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Golden Text:"Remember the words of the Lord Jesus...
It is more blessed to give than to receive."Acts 20:35 .
THE Bible is singularly free from monetary solicitations from first to last. The prophets were poor. The Savior himself had not where to lay his head and his followers were noted as being "of the common people who heard him gladly," and "chiefly the poor of this world." And yet we know of no solicitations for money, either for personal use or for building churches. The Scripture we consider today may be said to be the only appeal for money recorded in the Bible, and it was for the poor at Jerusalem, sorely pressed by the famine in the time of the Roman Emperor Claudius. (Acts 11:28.) If the pages of the Bible abounded with accounts of our Lord's and the Apostles' begging and "sponging," their lives and their words would have far less influence with us.
The fact that their faith and their preaching did not bring them wealth, but cost them much in self-sacrifice, is a convincing proof to us of their sincerity, their honestythat they believed what they proclaimed. Not to mention the great Redeemer's self-denials, but merely looking at his followers, we perceive that in espousing an unpopular cause they became objects of hatred and derision and were boycotted socially and everyway. Instead of profiting by the Gospel, it was of Divine Providence that the acceptance of it cost them "the loss of all things." What noble characters they were, in that they needed not to be bought with money, but gladly paid the price of the Truth. They esteemed their earthly possessions and hopes as loss and dross, that they might share in the sufferings of Christ and thereby attain joint-heirship with him in his Millennial Kingdom by the First Resurrection.Phil. 3:8; Rev. 20:4.
Our text furnishes the key-note to this Study. St. Paul had proven the Truth of Jesus' words, "It is more blessed to give than to receive." He was happy, "joyful in tribulation," giving constantly for the good of others from his store of grace and Truth. He was more blessed in the giving than any of his hearers in the receiving of the message. In the words of this Study, he sought to extend to the Church at Corinth the blessing and joy of giving. They already knew of the necessities of the principal congregation of Christiansat Jerusalem. They already knew that St. Paul intended going thither and that others of the Gentiles purposed sending at his hands a presentan acknowledgment, as it were, that the spiritual blessings of the Gospel message had come to them through representatives of the Jewish people.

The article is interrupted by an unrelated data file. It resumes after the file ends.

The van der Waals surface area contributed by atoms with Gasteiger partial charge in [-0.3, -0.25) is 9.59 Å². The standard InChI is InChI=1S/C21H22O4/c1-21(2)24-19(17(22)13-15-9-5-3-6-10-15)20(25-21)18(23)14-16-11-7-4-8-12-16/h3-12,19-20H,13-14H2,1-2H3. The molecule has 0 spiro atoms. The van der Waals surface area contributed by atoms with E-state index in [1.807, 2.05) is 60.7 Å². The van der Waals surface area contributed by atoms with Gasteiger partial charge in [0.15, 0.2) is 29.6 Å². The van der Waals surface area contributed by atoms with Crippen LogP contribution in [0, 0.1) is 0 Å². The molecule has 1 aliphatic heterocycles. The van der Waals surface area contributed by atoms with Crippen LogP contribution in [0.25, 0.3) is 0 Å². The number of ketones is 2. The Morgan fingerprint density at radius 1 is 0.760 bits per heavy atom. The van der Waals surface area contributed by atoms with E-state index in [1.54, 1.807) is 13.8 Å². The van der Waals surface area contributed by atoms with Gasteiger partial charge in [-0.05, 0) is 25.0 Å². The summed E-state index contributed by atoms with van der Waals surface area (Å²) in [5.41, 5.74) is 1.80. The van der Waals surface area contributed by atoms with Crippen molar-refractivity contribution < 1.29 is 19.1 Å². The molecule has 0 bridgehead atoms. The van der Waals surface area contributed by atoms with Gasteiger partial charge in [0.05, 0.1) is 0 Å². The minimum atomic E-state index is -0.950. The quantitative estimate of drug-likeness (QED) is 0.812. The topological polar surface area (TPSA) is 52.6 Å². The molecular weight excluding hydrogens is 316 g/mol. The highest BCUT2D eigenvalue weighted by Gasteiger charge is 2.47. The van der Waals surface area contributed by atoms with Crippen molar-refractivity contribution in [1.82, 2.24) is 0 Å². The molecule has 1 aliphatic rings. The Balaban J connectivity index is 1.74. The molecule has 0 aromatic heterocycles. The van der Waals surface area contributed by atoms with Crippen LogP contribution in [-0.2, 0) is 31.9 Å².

St. Paul knew that giving would cheer and warm their hearts and bring them a great blessingtherefore, not selfishly, but as their true friend, he would stir them up to the exercise of generosity that he might increase their spiritual vitality and joy. He asked nothing for himself, however. It was by way of inspiring them to emulation that he related how the churches of Macedonia had contributed, even while in affliction. The abundance of their joy led them to great liberality, notwithstanding their own deep poverty. Evidently there, as elsewhere, "not many rich" were among the "called." To the measure of their power and beyond it and without urging they gave. Indeed they had entreated the Apostle to act as their representative in this service to the Jerusalem saints. Their course in the matter was more noble than the Apostle had dared hope. They had said in effect, "We are Christ's in this matter, and yours after him; for this we realize to be the will of God."
It was this giving from the heart which the Apostle wished to inculcate. If the Corinthians learned the blessedness of giving a little money to help the poor, if they found that much blessing resulted therefrom, they, like the Macedonians, would be impelled to give themselves more completely than ever to the Lord. And this latter was the Apostle's aim in respect to all Christians, "I beseech you therefore, brethren, by the mercies of God, that ye present your bodies a living sacrifice, holy, acceptable unto God, which is your reasonable service."Rom. 12:1.
He complimented them on their faith, utterance, knowledge, [R4526 : page 362] earnestness and love, and urged for their own good that they should not neglect the grace of giving. It would constitute a proof of the sincerity of their love for the Lord and for the brethren. Emphasizing the necessity for a development of a spirit of benevolence, he reminded them of the Lord Jesus, who for our sakes left riches of glory and honor, when he humbled himself to become the "man Christ Jesus"that he might redeem our race from its death sentence. If our exemplar became poor that we might attain the riches of eternal life and fellowship Divine, his Spirit in us would surely lead us "to lay down our lives for the brethren." (I John 3:16.) And whoever would lay down his life for a brother would surely be yet more willing to lay down time or influence of money for his assistance.
But, the Apostle urged, that was not suggesting that they should burden themselves by too generous givingnor that others should be left without a burden entirely at their expense. Amongst men, and especially amongst those who constitute the family of God, there should prevail a spirit of sympathy and equalization. He reminded them also that God looked not at the amount, but at the heart condition prompting the gift. And surely all will agree that in the dark pathway of sorrow and the shadow of death, in which we daily walk, there are abundant opportunities to be generous, even for those who have no money to give. A kind word of sympathy or advice, yea, even a kind look, has sometimes been worth more to a discouraged brother than a handful of gold: